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How Does High Protein Diet Influence Testosterone Production?

March 20th, 2017

How Does High Protein Diet Influence Testosterone Production?

How Does High Protein Diet Influence Testosterone Production?

It is no surprise that daily dietary protein requirement in men is more than women. When it comes to boosting testosterone levels or building muscles, high protein diet is the most loved option (thanks to the intensive marketing tactics by fitness industries!).

However, people don’t know that consumption of too much protein not only has notoriously negative effects on the hormone production but it can affect overall health including poor muscle gain and overall slow metabolism.

High Protein Diet And Testosterone Production – What Should You Know About It?

Amino acid chains connected with peptide bonds forms a protein molecule. Different proteins have different lengths of amino acid chains. A complete protein will have all essential amino acids for instance, some examples of healthy protein sources are eggs, milk, and meat.

Testosterone production and muscle mass gain greatly depends upon the total intake of protein and the type of protein used. Insufficient protein intake can decrease the muscle mass and lower the testosterone production. For maximum muscle gain, a person requires 0.8gram of protein per pound of lean mass. In fact, 0.37g per pound is sufficient to maintain the positive nitrogen balance in habituated body builders.

Foods That Can Boost Testosterone Levels imageThere are numerous research studies that were designed to analyze the effects of protein intake on muscle gain and testosterone production.

As per one research, high protein diet has negative impact on overall hormonal profile. As part of the research study, the sample of resistance trained subjects were divided into different groups based on different compositions of macronutrients i.e. high carbs, high protein, and low fat diet. Upon analysis, it was observed that men with high protein intake had lower serum levels of testosterone. This reduction was dose dependent i.e. greater the amount of protein intake, greater was the testosterone suppression.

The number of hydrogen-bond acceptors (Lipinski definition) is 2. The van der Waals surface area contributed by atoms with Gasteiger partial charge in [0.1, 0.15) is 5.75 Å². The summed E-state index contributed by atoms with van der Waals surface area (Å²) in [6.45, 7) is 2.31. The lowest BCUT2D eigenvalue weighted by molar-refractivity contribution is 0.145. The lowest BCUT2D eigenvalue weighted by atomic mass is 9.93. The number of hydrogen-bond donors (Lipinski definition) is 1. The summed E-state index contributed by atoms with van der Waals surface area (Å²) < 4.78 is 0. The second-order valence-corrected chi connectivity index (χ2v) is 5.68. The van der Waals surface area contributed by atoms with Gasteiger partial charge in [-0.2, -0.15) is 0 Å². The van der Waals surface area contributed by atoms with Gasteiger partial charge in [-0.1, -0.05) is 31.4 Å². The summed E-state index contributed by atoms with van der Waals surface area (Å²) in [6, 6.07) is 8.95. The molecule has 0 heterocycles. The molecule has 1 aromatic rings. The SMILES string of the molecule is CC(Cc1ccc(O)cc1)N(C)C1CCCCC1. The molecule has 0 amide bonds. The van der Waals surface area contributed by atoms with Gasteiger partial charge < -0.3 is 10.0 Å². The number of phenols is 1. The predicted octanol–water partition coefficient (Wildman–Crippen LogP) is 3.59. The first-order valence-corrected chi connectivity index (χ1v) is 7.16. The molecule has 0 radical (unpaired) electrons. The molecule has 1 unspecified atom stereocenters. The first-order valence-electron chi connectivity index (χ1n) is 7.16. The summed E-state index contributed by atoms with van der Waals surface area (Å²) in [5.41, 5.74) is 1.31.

Another similar study was carried out on untrained men. The subjects were divided into two groups (high carbohydrate diet VS. high protein diet) with same amount of total caloric and fat intake. Results suggested that not only the testosterone and DHT levels were suppressed in men with high protein intake but it also increased the basal production of cortisol (the stress hormone). The only “negative aspect” of low protein diet observed in high-carb group was, increase in SHBG levels which can reduce the bioavailability of testosterone.

Though, the type of protein intake does affect testosterone production but there isn’t much study on this matter. There is only one study which suggests that animal protein is much more efficient in increasing the basal androgen production, as compared to plant or soy protein. The reason could be different amino acid composition or the fact that soy contains phytoestrogens.


From results of various research studies, it can be concluded that neither too much or too low protein intake is good for testosterone production and muscle mass gain. If excess protein can suppress testosterone and muscle gain, low protein can raise SHBG. Thus, moderation is the key!

Speak to your doctor if your think your low serum testosterone levels are a result of inadequate protein intake.


  • Freedman, L. S., Commins, J. M., Moler, J. E., Arab, L., Baer, D. J., Kipnis, V., … & Schatzkin, A. (2014). Pooled results from 5 validation studies of dietary self-report instruments using recovery biomarkers for energy and protein intake. American journal of epidemiology, kwu116.
  • Helms, E. R., Zinn, C., Rowlands, D. S., & Brown, S. R. (2014). A systematic review of dietary protein during caloric restriction in resistance trained lean athletes: a case for higher intakes.
  • Schwartz, A., Patel, B. P., Vien, S., McCrindle, B. W., Anderson, G. H., & Hamilton, J. (2015). Acute decrease in serum testosterone after a mixed glucose and protein beverage in obese peripubertal boys. Clinical endocrinology, 83(3), 332-338.

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